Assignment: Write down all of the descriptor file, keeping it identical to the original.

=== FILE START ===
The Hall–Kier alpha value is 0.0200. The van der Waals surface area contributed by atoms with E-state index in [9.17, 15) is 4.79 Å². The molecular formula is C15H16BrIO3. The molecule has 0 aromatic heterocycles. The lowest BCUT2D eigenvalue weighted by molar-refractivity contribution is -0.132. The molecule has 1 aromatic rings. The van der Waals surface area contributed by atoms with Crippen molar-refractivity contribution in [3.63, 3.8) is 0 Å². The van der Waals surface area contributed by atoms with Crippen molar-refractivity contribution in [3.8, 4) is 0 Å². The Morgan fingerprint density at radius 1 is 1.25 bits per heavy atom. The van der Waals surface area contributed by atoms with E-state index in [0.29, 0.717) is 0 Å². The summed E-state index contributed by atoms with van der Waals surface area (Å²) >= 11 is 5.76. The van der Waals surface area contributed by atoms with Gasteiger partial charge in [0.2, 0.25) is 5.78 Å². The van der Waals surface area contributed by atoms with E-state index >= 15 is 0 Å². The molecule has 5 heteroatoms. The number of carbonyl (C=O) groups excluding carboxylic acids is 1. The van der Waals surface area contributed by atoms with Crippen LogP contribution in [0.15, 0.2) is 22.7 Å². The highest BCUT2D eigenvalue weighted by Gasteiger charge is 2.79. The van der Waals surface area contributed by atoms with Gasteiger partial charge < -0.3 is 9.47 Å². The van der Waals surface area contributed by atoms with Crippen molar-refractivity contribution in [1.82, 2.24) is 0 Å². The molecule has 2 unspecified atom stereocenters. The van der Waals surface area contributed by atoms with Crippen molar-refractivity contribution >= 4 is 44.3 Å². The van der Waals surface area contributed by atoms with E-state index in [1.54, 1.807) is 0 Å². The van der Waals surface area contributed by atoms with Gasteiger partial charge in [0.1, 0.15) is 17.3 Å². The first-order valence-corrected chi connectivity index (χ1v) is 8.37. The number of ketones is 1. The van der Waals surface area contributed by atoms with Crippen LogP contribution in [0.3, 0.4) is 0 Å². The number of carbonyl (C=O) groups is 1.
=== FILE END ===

The Hall–Kier alpha value is 0.0200. The van der Waals surface area contributed by atoms with E-state index in [9.17, 15) is 4.79 Å². The molecular formula is C15H16BrIO3. The molecule has 0 aromatic heterocycles. The lowest BCUT2D eigenvalue weighted by molar-refractivity contribution is -0.132. The molecule has 1 aromatic rings. The van der Waals surface area contributed by atoms with Crippen molar-refractivity contribution in [3.63, 3.8) is 0 Å². The van der Waals surface area contributed by atoms with Crippen molar-refractivity contribution in [3.8, 4) is 0 Å². The Morgan fingerprint density at radius 1 is 1.25 bits per heavy atom. The van der Waals surface area contributed by atoms with E-state index in [0.29, 0.717) is 0 Å². The summed E-state index contributed by atoms with van der Waals surface area (Å²) >= 11 is 5.76. The van der Waals surface area contributed by atoms with Gasteiger partial charge in [0.2, 0.25) is 5.78 Å². The van der Waals surface area contributed by atoms with E-state index >= 15 is 0 Å². The molecule has 5 heteroatoms. The number of carbonyl (C=O) groups excluding carboxylic acids is 1. The van der Waals surface area contributed by atoms with Crippen LogP contribution in [0.15, 0.2) is 22.7 Å². The highest BCUT2D eigenvalue weighted by Gasteiger charge is 2.79. The van der Waals surface area contributed by atoms with Gasteiger partial charge < -0.3 is 9.47 Å². The van der Waals surface area contributed by atoms with Crippen molar-refractivity contribution in [1.82, 2.24) is 0 Å². The molecule has 2 unspecified atom stereocenters. The van der Waals surface area contributed by atoms with Crippen molar-refractivity contribution >= 4 is 44.3 Å². The van der Waals surface area contributed by atoms with E-state index in [1.54, 1.807) is 0 Å². The van der Waals surface area contributed by atoms with Gasteiger partial charge in [0.1, 0.15) is 17.3 Å². The first-order valence-corrected chi connectivity index (χ1v) is 8.37. The number of ketones is 1. The van der Waals surface area contributed by atoms with Crippen LogP contribution in [0.3, 0.4) is 0 Å². The number of carbonyl (C=O) groups is 1.